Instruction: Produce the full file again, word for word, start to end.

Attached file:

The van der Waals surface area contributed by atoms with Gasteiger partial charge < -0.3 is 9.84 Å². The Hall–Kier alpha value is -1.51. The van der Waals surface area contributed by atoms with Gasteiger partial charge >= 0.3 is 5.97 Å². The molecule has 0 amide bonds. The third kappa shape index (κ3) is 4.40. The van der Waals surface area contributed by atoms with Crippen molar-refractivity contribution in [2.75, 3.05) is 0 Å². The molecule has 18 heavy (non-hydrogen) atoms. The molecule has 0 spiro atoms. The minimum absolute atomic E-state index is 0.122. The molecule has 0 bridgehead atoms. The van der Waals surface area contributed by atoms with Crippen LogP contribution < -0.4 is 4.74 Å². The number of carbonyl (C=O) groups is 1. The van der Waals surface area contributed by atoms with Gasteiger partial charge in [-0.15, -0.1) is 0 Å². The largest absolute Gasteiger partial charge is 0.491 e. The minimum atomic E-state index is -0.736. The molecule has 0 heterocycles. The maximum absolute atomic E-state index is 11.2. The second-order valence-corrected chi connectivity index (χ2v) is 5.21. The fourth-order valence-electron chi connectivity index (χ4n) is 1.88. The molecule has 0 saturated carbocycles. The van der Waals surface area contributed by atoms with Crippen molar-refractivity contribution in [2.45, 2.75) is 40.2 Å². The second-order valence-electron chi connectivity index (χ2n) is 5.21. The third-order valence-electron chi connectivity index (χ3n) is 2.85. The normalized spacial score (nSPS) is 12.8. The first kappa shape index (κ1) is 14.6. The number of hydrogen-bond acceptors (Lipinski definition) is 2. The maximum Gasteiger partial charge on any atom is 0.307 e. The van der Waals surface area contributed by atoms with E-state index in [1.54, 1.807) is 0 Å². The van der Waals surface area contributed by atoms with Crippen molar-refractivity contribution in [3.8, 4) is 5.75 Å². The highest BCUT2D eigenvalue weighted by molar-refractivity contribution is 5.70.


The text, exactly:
The van der Waals surface area contributed by atoms with Gasteiger partial charge < -0.3 is 9.84 Å². The Hall–Kier alpha value is -1.51. The van der Waals surface area contributed by atoms with Gasteiger partial charge >= 0.3 is 5.97 Å². The molecule has 0 amide bonds. The third kappa shape index (κ3) is 4.40. The van der Waals surface area contributed by atoms with Crippen molar-refractivity contribution in [2.75, 3.05) is 0 Å². The molecule has 18 heavy (non-hydrogen) atoms. The molecule has 0 spiro atoms. The minimum absolute atomic E-state index is 0.122. The molecule has 0 bridgehead atoms. The van der Waals surface area contributed by atoms with Crippen LogP contribution < -0.4 is 4.74 Å². The number of carbonyl (C=O) groups is 1. The van der Waals surface area contributed by atoms with Gasteiger partial charge in [-0.15, -0.1) is 0 Å². The largest absolute Gasteiger partial charge is 0.491 e. The minimum atomic E-state index is -0.736. The molecule has 0 heterocycles. The maximum absolute atomic E-state index is 11.2. The second-order valence-corrected chi connectivity index (χ2v) is 5.21. The fourth-order valence-electron chi connectivity index (χ4n) is 1.88. The molecule has 0 saturated carbocycles. The van der Waals surface area contributed by atoms with Crippen molar-refractivity contribution in [2.45, 2.75) is 40.2 Å². The second-order valence-electron chi connectivity index (χ2n) is 5.21. The third-order valence-electron chi connectivity index (χ3n) is 2.85. The normalized spacial score (nSPS) is 12.8. The first kappa shape index (κ1) is 14.6. The number of hydrogen-bond acceptors (Lipinski definition) is 2. The maximum Gasteiger partial charge on any atom is 0.307 e. The van der Waals surface area contributed by atoms with E-state index in [1.54, 1.807) is 0 Å². The van der Waals surface area contributed by atoms with Crippen molar-refractivity contribution in [3.8, 4) is 5.75 Å². The highest BCUT2D eigenvalue weighted by molar-refractivity contribution is 5.70.